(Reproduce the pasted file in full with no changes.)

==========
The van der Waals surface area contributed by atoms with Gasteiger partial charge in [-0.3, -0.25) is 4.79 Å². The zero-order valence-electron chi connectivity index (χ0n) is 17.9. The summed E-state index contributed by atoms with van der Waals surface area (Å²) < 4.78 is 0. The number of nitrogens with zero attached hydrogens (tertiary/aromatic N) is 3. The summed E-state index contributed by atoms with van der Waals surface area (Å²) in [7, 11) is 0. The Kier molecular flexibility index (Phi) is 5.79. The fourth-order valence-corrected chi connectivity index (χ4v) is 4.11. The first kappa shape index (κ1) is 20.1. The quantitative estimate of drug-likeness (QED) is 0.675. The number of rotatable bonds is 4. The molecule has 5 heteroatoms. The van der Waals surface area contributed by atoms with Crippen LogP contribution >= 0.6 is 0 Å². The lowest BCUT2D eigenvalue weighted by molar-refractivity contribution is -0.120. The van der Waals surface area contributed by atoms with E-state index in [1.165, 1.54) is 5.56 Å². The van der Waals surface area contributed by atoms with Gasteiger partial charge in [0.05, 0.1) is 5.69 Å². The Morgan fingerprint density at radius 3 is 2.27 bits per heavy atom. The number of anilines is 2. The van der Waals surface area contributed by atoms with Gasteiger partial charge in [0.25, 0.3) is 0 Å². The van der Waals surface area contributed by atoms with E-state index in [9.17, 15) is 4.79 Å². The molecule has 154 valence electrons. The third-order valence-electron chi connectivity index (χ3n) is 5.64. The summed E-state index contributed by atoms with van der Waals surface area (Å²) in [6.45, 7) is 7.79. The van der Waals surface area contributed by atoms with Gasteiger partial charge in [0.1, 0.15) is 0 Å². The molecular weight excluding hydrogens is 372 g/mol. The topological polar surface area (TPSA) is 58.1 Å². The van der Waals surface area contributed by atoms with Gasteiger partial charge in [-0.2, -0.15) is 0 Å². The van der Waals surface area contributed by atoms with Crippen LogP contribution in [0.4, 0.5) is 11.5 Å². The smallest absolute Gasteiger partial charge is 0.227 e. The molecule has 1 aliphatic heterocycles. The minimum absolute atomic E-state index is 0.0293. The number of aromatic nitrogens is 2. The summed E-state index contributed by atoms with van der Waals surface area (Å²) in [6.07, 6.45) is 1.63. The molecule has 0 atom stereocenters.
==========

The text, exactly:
The van der Waals surface area contributed by atoms with Gasteiger partial charge in [-0.3, -0.25) is 4.79 Å². The zero-order valence-electron chi connectivity index (χ0n) is 17.9. The summed E-state index contributed by atoms with van der Waals surface area (Å²) < 4.78 is 0. The number of nitrogens with zero attached hydrogens (tertiary/aromatic N) is 3. The summed E-state index contributed by atoms with van der Waals surface area (Å²) in [7, 11) is 0. The Kier molecular flexibility index (Phi) is 5.79. The fourth-order valence-corrected chi connectivity index (χ4v) is 4.11. The first kappa shape index (κ1) is 20.1. The quantitative estimate of drug-likeness (QED) is 0.675. The number of rotatable bonds is 4. The molecule has 5 heteroatoms. The van der Waals surface area contributed by atoms with Crippen LogP contribution >= 0.6 is 0 Å². The lowest BCUT2D eigenvalue weighted by molar-refractivity contribution is -0.120. The van der Waals surface area contributed by atoms with E-state index in [1.165, 1.54) is 5.56 Å². The van der Waals surface area contributed by atoms with Gasteiger partial charge in [0.05, 0.1) is 5.69 Å². The Morgan fingerprint density at radius 3 is 2.27 bits per heavy atom. The number of anilines is 2. The van der Waals surface area contributed by atoms with Gasteiger partial charge in [0.25, 0.3) is 0 Å². The van der Waals surface area contributed by atoms with E-state index in [9.17, 15) is 4.79 Å². The molecule has 154 valence electrons. The third-order valence-electron chi connectivity index (χ3n) is 5.64. The summed E-state index contributed by atoms with van der Waals surface area (Å²) in [6.45, 7) is 7.79. The van der Waals surface area contributed by atoms with Gasteiger partial charge in [0.1, 0.15) is 0 Å². The molecular weight excluding hydrogens is 372 g/mol. The topological polar surface area (TPSA) is 58.1 Å². The van der Waals surface area contributed by atoms with Gasteiger partial charge in [-0.2, -0.15) is 0 Å². The van der Waals surface area contributed by atoms with Crippen LogP contribution in [0.4, 0.5) is 11.5 Å². The smallest absolute Gasteiger partial charge is 0.227 e. The molecule has 1 aliphatic heterocycles. The minimum absolute atomic E-state index is 0.0293. The number of aromatic nitrogens is 2. The summed E-state index contributed by atoms with van der Waals surface area (Å²) in [6.07, 6.45) is 1.63. The molecule has 0 atom stereocenters.